(1b) Spectroscopy comes from Latin; Spectrum-image and Greek Skopia-observation.
In the late 15thc Elizabeth of York said; ‘the water of England is not drinkable’: (‘Nunc est bibendum’: now we must drink), meaning wine, mead or ale.
Ancient religious sites were associated with the purifying effect of water and the establishing of monastic houses throughout the country bear witness to this spiritual association.
Sites such as Winefride’s at Holywell, Canwell, Sandwell and Farewell (Frager (fair or clear) well, a Benedictine house of nuns founded by Roger de Clinton in the 12th century, all bore witness to the notion of spiritual cleansing.
In recognition of the need for a purer water supply, Today in 1613, the New River was officially opened, an artificial waterway to improve supply to parts of London, which brought clean water from the River Lea near Ware to the New River Head. This terminated at Clerkenwell, Islington, near the spring of Sadlers Wells.
The man behind the project was a Welsh goldsmith, mine-owner and banker, Sir Hugh Myddleton (1560-1631).
However though design and construction was attributed to Myddleton, Edmund Colthurst had proposed the idea in 1602 and obtained a Charter from James I (VI) in 1604, but financial difficulties meant the task fell to Myddleton.(1)
Later Combe the brewer used the water from the New River for his porter (a dark ale), which would have contrasted with the pristine water, having flowed through gypsum layers, later to be used in Burton’s Pale Ale.(2)
In medieval times piped water was a luxury though in 1234 the Palace of Westminster was receiving a supply for the first time and the City of London was supplied by conduits, probably of wood, from distant wells, with drinking-standards down Cheapside, the end of the Great Conduit from Tyburn.
In 1496 the ‘Water-Carriers’ were formed as a guild, ‘The Brotherhood of S. Cristofer of the Water-Bearers’.(3)
However despite this beer and wine continued to be the staple drinks for all ages, the younger drinking weaker ‘small beer’.
During the 19th century the insanitary towns of the Industrial Revolution were a prey to diseases caused by poor water supply and allied with lack of sanitation, poor nutrition and overcrowding, typhoid and cholera were rife.
Much of the early piped water supply at the time was financed by private subscription as at Loughborough, Leics., where a drinking fountain in the town square was financed by Archdeacon, Henry Fearon in 1870.
However by the 1930s Britain still had polluted milk and water with a Women’s Institute Survey in 1949 finding basic amenities such as mains water and sewerage having barely improved, so little, that out of some 6,200 villages, 4,097 were without a sewerage system.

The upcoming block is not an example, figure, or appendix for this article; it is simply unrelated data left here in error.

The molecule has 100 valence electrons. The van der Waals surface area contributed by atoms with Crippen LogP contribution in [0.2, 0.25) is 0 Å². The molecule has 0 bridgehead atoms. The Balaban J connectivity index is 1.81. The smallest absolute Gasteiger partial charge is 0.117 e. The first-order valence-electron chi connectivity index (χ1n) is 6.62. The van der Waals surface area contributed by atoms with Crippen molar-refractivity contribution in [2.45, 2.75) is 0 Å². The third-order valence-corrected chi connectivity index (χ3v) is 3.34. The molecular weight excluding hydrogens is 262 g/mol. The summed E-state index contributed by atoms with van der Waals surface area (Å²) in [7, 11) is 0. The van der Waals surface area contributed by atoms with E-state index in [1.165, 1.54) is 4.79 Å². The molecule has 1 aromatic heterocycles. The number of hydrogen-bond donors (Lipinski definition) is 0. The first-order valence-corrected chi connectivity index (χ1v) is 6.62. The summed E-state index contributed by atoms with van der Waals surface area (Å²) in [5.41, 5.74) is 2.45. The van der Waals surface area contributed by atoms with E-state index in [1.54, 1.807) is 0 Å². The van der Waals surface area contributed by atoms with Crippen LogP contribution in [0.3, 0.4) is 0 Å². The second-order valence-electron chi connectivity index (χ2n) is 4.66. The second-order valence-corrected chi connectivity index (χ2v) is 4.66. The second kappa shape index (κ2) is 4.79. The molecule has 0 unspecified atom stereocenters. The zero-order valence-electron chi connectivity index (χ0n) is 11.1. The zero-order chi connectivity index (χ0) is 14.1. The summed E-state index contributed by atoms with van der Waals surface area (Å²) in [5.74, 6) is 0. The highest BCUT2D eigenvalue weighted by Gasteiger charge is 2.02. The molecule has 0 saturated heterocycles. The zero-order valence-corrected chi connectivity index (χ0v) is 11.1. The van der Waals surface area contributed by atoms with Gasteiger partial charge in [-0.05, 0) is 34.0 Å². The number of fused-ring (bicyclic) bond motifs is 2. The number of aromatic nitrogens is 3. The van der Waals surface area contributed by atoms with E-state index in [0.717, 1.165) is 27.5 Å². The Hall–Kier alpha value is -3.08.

At Kingsland in Herefordshire sewage ran into an open drain down the street. In Lincolnshire contaminated water from cesspools lay around the village and a school lavatory near Bristol required a man to empty buckets in his back garden.
Abroad it was no better as the writer Arnold Bennett died in 1932 after insisting on drinking water from a French hotel carafe despite the waiter saying: ‘Ah, ce n’est pas sago Monsieur’.
A memorial to Myddleton in his Tudor finery, can be seen at Islington Green, London.(Below).
(1) Robert Mylne (4.1.1733-5.5.1811) responsible for the first Blackfriars Bridge was the surveyor to the New River project and along with John Smeaton was the founder of The Society of Civil-Engineers.
(2) Later Watney Combe Reid.
(3) Oath of Conduit Warden 31st October 1310 by Will Hardy: ‘came on Saturday eve of All Hallows in the fourth year cause the conduit chepe to be kept so neither brewers nor fishmongers shall waste water’.
On September 28th 1923 the Radio Times made its first appearance and set to grow into the largest-circulating magazine in the world at one time selling over nine million copies a week.
However John Reith the first Director General received an ultimatum from the National Publishing Association that if the Corporation didn’t pay a fee for its listings in their newspapers they wouldn’t be printed.
However the conflict wasn’t to last, as a dedicated programme list was soon produced by the BBC. At first it was a joint venture between the BBC, and George Newnes Ltd who produced, printed and distributed the magazine, but by 1925 the BBC took over editorial control and by 1937 the entire operation was ‘in-house’.
The magazine soon had a reputation for leading writers, and illustrators such as Bob Sherriffs and Eric Fraser.
By 1928 it was announced that a regular experimental TV transmission was to begin, using the Baird System, for half-an-hour every morning.
On 2nd November 1936 the 405 line High-Definition TV system began with the Radio Times publishing the world’s first TV listings magazine, with 2 pages a week. By January 1937 it was publishing a lavish photogravure supplement for the London viewers who could receive transmissions from Alexandra Palace.
In September 1939 the Radio Times was devoting 3 pages a week to TV., the month television closed for the ‘duration’ of the war.
Radio came into its own in wartime, but the magazine in 1944 with the paper shortage was down to 20 pages with tiny type and thin paper.
Post-war the peak year for sales was 1955, with 8 ½ million, weekly, but by 1999 had dropped to 1.3 million. Popular Christmas Editions, which began in 1980, reached a peak of 11.2 million in 1988, in 1999 down to a quarter of that figure.(1)
(1) Audit Bureau of Circulations.
Radio Times Story. Tony Currie. 2001.
The Company of Royal Adventurers of England Trading with Africa originally incorporated under the Royal Charter in 1663 was Today in 1672 reconstituted as The Royal Africa Company (RAC) with a new charter giving it a monopoly of trading in Africa.(1)